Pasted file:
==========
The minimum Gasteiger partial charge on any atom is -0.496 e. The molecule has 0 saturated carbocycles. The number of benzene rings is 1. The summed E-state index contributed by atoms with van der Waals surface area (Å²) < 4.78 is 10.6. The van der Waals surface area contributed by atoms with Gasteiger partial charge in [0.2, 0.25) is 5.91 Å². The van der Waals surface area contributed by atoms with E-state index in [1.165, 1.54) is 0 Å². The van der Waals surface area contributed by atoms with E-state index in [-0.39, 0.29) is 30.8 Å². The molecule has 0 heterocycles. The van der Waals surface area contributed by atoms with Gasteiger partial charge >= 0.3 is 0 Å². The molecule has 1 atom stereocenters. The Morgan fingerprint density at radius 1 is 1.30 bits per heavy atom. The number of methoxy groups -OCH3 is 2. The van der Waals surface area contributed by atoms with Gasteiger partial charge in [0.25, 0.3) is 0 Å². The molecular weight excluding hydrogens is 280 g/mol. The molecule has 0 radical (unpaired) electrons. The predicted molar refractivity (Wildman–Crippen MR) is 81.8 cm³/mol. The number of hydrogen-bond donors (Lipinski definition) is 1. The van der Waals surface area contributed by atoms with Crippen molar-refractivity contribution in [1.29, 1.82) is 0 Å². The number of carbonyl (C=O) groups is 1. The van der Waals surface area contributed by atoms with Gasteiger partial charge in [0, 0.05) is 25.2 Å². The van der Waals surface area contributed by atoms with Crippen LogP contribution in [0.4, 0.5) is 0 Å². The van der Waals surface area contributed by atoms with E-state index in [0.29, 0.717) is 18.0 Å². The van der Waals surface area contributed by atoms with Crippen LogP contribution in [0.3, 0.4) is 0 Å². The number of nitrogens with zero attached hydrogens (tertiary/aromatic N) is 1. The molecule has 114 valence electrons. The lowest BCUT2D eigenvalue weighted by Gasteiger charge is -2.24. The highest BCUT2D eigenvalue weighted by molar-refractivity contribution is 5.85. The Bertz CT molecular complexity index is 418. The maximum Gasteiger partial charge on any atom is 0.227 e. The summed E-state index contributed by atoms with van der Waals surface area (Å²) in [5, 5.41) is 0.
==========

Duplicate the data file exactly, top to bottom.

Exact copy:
The minimum Gasteiger partial charge on any atom is -0.496 e. The molecule has 0 saturated carbocycles. The number of benzene rings is 1. The summed E-state index contributed by atoms with van der Waals surface area (Å²) < 4.78 is 10.6. The van der Waals surface area contributed by atoms with Gasteiger partial charge in [0.2, 0.25) is 5.91 Å². The van der Waals surface area contributed by atoms with E-state index in [1.165, 1.54) is 0 Å². The van der Waals surface area contributed by atoms with E-state index in [-0.39, 0.29) is 30.8 Å². The molecule has 0 heterocycles. The van der Waals surface area contributed by atoms with Gasteiger partial charge >= 0.3 is 0 Å². The molecule has 1 atom stereocenters. The Morgan fingerprint density at radius 1 is 1.30 bits per heavy atom. The number of methoxy groups -OCH3 is 2. The van der Waals surface area contributed by atoms with Gasteiger partial charge in [0.25, 0.3) is 0 Å². The molecular weight excluding hydrogens is 280 g/mol. The molecule has 0 radical (unpaired) electrons. The predicted molar refractivity (Wildman–Crippen MR) is 81.8 cm³/mol. The number of hydrogen-bond donors (Lipinski definition) is 1. The van der Waals surface area contributed by atoms with Crippen molar-refractivity contribution in [1.29, 1.82) is 0 Å². The number of carbonyl (C=O) groups is 1. The van der Waals surface area contributed by atoms with Gasteiger partial charge in [0, 0.05) is 25.2 Å². The van der Waals surface area contributed by atoms with Crippen LogP contribution in [0.4, 0.5) is 0 Å². The van der Waals surface area contributed by atoms with E-state index in [0.29, 0.717) is 18.0 Å². The van der Waals surface area contributed by atoms with Crippen LogP contribution in [0.3, 0.4) is 0 Å². The number of nitrogens with zero attached hydrogens (tertiary/aromatic N) is 1. The molecule has 114 valence electrons. The lowest BCUT2D eigenvalue weighted by Gasteiger charge is -2.24. The highest BCUT2D eigenvalue weighted by molar-refractivity contribution is 5.85. The Bertz CT molecular complexity index is 418. The maximum Gasteiger partial charge on any atom is 0.227 e. The summed E-state index contributed by atoms with van der Waals surface area (Å²) in [5, 5.41) is 0.